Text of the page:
12. B. Jean Danielson, “Revisioning Ministry,” (unpublished paper at Garrett-Evangelical Theological Seminary, Evanston, Illinois, 1990), 4.
13. Restoration Studies I: A Collection of Essays about the History Beliefs, and Practices of the Reorganized Church of Jesus Christ of Latter Day Saints, ed. Maurice Draper (Independence, Missouri: Herald Publishing House, 1980), 268.
15. Geoffrey F. Spencer, “Symbol and Process: An Exploration into the Concept of Zion,” Restoration Studies I, 278
17. Ibid., 285.
18. The Holy Scriptures (Independence, Missouri: Herald Publishing House, 1959), Matthew 6:11.
19. Exploring the Faith, 194.
20. Carter Heyward, Touching Our Strength: The Erotic as Power and the Love of God (San Francisco: Harper, 1989), 80.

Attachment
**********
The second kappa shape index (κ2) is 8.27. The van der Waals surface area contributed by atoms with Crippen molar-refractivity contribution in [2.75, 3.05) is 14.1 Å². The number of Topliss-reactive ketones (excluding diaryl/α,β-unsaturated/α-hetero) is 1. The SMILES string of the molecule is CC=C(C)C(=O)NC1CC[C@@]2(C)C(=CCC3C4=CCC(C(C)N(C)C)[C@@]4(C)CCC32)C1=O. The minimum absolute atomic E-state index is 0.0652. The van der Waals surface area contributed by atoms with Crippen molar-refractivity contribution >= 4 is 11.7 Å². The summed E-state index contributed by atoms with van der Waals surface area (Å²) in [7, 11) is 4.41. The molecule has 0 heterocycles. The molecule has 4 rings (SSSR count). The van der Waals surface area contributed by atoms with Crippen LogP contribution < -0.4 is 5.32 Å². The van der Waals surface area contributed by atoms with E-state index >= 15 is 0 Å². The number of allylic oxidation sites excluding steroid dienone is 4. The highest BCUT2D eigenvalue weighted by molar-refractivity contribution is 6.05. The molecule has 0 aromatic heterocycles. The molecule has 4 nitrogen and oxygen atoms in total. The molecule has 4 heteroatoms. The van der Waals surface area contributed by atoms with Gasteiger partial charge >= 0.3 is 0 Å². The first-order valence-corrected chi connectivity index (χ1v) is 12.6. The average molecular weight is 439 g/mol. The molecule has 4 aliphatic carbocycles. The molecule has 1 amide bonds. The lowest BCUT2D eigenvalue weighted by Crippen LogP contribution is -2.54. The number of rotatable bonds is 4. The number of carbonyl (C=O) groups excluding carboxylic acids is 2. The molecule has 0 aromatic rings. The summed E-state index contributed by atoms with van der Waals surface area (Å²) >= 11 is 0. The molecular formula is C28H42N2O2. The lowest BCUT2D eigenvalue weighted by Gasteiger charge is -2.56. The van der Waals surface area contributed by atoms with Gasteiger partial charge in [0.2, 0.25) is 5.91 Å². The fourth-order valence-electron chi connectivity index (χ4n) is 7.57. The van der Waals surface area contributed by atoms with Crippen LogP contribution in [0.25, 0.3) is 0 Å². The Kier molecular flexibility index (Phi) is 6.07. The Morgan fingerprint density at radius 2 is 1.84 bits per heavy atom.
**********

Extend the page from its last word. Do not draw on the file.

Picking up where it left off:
21. Rosemary Radford Ruether, Sexism and God-talk Toward a Feminist Theology, 193.
22. Rosemary Radford Ruether, Women-Church: Theology and Practice and Feminist Liturgical Communities (San Francisco: Harper and Row, 1985), 3.
23. Ibid., 2.
24. Mary E. Hunt, Fierce Tenderness: A Feminist Theology of Friendship (New York: Crossroad, 1991), 160.